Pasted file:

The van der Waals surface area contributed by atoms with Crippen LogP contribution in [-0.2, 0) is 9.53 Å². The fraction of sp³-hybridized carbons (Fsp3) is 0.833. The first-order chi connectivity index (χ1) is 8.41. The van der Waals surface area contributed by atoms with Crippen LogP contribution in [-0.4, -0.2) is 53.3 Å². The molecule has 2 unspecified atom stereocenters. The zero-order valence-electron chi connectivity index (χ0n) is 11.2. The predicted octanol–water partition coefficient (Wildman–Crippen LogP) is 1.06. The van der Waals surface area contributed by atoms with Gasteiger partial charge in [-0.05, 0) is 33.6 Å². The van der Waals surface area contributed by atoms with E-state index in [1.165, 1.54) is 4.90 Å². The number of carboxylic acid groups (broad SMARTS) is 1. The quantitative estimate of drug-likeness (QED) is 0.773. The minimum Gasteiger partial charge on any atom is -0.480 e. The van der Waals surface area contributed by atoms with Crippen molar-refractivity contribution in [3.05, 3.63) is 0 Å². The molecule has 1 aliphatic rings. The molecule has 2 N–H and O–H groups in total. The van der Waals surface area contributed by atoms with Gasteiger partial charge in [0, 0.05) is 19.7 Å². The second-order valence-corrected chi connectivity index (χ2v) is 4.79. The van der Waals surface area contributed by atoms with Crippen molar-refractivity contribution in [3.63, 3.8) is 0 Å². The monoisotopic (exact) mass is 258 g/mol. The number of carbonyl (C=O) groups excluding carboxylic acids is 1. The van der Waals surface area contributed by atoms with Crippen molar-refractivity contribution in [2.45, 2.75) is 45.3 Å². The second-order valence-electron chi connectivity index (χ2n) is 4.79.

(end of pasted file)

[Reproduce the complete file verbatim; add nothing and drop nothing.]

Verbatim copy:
The van der Waals surface area contributed by atoms with Crippen LogP contribution in [-0.2, 0) is 9.53 Å². The fraction of sp³-hybridized carbons (Fsp3) is 0.833. The first-order chi connectivity index (χ1) is 8.41. The van der Waals surface area contributed by atoms with Crippen LogP contribution in [-0.4, -0.2) is 53.3 Å². The molecule has 2 unspecified atom stereocenters. The zero-order valence-electron chi connectivity index (χ0n) is 11.2. The predicted octanol–water partition coefficient (Wildman–Crippen LogP) is 1.06. The van der Waals surface area contributed by atoms with Gasteiger partial charge in [-0.05, 0) is 33.6 Å². The van der Waals surface area contributed by atoms with E-state index in [1.165, 1.54) is 4.90 Å². The number of carboxylic acid groups (broad SMARTS) is 1. The quantitative estimate of drug-likeness (QED) is 0.773. The minimum Gasteiger partial charge on any atom is -0.480 e. The van der Waals surface area contributed by atoms with Crippen molar-refractivity contribution in [3.05, 3.63) is 0 Å². The molecule has 1 aliphatic rings. The molecule has 2 N–H and O–H groups in total. The van der Waals surface area contributed by atoms with Gasteiger partial charge in [0, 0.05) is 19.7 Å². The second-order valence-corrected chi connectivity index (χ2v) is 4.79. The van der Waals surface area contributed by atoms with Crippen molar-refractivity contribution in [3.63, 3.8) is 0 Å². The monoisotopic (exact) mass is 258 g/mol. The number of carbonyl (C=O) groups excluding carboxylic acids is 1. The van der Waals surface area contributed by atoms with Crippen molar-refractivity contribution in [2.45, 2.75) is 45.3 Å². The second-order valence-electron chi connectivity index (χ2n) is 4.79.